In the world of content management systems, the performance of WordPress’ is stellar. It’s come a long way since its earliest build hit the internet back in 2003, and it has passed so many impressive milestones on its journey to becoming a global phenomenon.
Needless to say, Matt Mullenweg and Mike Little’s content management system (CMS) has had a massive impact on the web as we know it. It’s now powering the online presence of everything from small businesses you’ve never heard of, to the biggest Fortune 500 companies.
WordPress’ popularity is out of this world – so here are 30 fascinating statistics.
WordPress has come a long way since its humble beginnings as a homebrew successor to b2/cafelog. It now powers a whopping 39.7% of all websites on the internet. That’s according to data from W3Techs, which suggests the software tool’s growth remains steady.
Between 2011 and 2019, WordPress established itself as a CMS force to be reckoned with. By the start of 2020, over one in three websites were using it.
The competition isn’t exactly nipping at its heels, either. Coming in second place on the market share league table is Shopify, powering an estimated 3% of all websites.
To call WordPress the market leader in the CMS sector is something of an understatement. The software’s market share of 64.1% puts a gulf the size of the Grand Canyon between it and closest competitor Shopify, which is clinging to a 5.2% slice of the pie.
If the distance between WordPress and its nearest rival doesn’t paint a clear enough picture of its dominance, its share of the CMS market is a greater percentage than all other content management systems put together. That’s Shopify, Joomla, Wix, the lot!
WordPress itself may be free and open-source, but that doesn’t mean its user base is limited to frugal start-ups and small businesses looking to save a few pennies. In fact, some of the biggest companies in the world have made it their CMS platform of choice.
More than 14% of the world’s biggest websites are WordPress sites. These include the Walt Disney Company’s website, Sony Music’s online portal and the official PlayStation blog.
If you want an idea of how much WordPress’ user base is growing and the impact this is having on the wider internet, this stat should do the trick. Around 500 new WordPress sites join the top 10 million most popular websites on the net every single day. This proves that WordPress sites are not just prolific, but many of them seem to be absolutely nailing SEO, too.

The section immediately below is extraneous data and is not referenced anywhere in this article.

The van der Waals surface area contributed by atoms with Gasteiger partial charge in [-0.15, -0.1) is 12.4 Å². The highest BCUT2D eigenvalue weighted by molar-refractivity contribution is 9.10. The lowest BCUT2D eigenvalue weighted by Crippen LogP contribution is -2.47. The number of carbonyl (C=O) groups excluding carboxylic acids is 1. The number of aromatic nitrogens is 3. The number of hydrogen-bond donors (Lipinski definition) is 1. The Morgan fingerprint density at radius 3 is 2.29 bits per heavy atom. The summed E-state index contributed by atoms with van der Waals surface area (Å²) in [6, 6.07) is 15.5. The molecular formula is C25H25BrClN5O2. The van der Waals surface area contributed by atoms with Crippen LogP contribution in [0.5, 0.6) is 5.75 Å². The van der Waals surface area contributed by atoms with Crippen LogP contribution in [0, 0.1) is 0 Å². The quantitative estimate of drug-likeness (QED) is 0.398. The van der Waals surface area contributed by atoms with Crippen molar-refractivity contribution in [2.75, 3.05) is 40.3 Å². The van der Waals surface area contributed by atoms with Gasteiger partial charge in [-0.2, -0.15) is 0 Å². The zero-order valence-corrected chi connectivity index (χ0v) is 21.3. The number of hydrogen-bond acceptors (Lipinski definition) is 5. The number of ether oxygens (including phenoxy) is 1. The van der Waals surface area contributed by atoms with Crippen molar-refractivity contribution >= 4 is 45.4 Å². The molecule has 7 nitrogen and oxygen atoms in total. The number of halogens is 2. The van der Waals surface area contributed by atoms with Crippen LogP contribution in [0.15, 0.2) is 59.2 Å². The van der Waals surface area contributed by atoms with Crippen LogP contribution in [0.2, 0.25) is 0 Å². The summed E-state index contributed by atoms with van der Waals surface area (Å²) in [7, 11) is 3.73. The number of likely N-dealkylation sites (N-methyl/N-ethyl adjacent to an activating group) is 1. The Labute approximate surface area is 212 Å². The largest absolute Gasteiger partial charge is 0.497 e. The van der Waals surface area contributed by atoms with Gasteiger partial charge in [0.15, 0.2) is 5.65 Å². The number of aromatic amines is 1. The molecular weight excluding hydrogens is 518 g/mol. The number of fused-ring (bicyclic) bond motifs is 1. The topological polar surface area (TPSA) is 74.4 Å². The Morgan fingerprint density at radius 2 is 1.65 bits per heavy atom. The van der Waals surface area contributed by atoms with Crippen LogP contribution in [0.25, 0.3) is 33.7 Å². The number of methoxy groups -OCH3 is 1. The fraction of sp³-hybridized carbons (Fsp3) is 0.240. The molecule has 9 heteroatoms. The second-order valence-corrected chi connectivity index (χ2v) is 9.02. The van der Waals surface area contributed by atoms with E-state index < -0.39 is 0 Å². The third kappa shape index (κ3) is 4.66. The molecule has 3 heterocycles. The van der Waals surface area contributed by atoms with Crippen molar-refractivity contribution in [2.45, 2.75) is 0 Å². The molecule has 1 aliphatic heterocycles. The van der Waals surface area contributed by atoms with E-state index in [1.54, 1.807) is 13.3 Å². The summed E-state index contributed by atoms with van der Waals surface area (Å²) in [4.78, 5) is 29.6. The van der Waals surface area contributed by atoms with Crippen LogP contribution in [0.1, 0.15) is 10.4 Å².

WordPress themes allow users to customise the appearance of their website, but you knew that, right? What you might not know is exactly how profitable some of these themes are for their creators.
Take the phenomenally-popular Avada, for instance. It sells for $60 a pop and they say that it’s racked up over 650,000 sales. Assuming they all sold at that price, some quick maths will tell you that amounts to a staggering $39 million!
One of the big benefits of using WordPress is the ability to extend functionality or add snazzy new features to your website with the free plugins that are available. There’s a mind-boggling array on offer from WordPress.org, with the number now exceeding 58,000.
These plugins have racked up more than 1.5 billion downloads between them. If those downloads were people, they’d outnumber the population of China.
If that’s not incredible enough, that 58,000 figure is just the official plugins available through WordPress. There are also thousands of third-party ones to buy or pick up for free.
Some WordPress plugins have been more successful than others, but WooCommerce is in a league of its own. This open-source e-commerce platform began life as just another WordPress add-on in 2008. These these days, it powers 29.4% of web’s online stores.
Sitting on top of the core CMS, WooCommerce integrates commerce with content and is fully customisable. According to stats from Datanyze, its market share makes it the world’s most popular e-commerce platform. Squarespace Online Stores isn’t too far behind with a 21.1% slice, fending off competition from third-placed Shopify.
Not every comment that lands on a WordPress article is an insightful take on the content in question or even the ramblings of anonymous trolls. Far worse than the latter are spam comments, which are unavoidable where market leading CMS platforms are concerned.
Luckily, there are countless tools out there to help you deflect spam messages away from your comments section. Among the most popular is Akismet. This freemium plugin has stopped over 500 billion spam posts in their tracks over the last 15 years. Is it any wonder that it’s one of the most-downloaded WordPress add-ons of all time?
Being a WordPress developer can be lucrative and rewarding, but so too can being a WordPress theme creator. Exactly half of the WordPress themes available over on ThemeForest rake in a minimum of $1,000 every month. And if that’s not enough, 5% of the bestselling themes on there are making a cool $10,000 a month for their developers.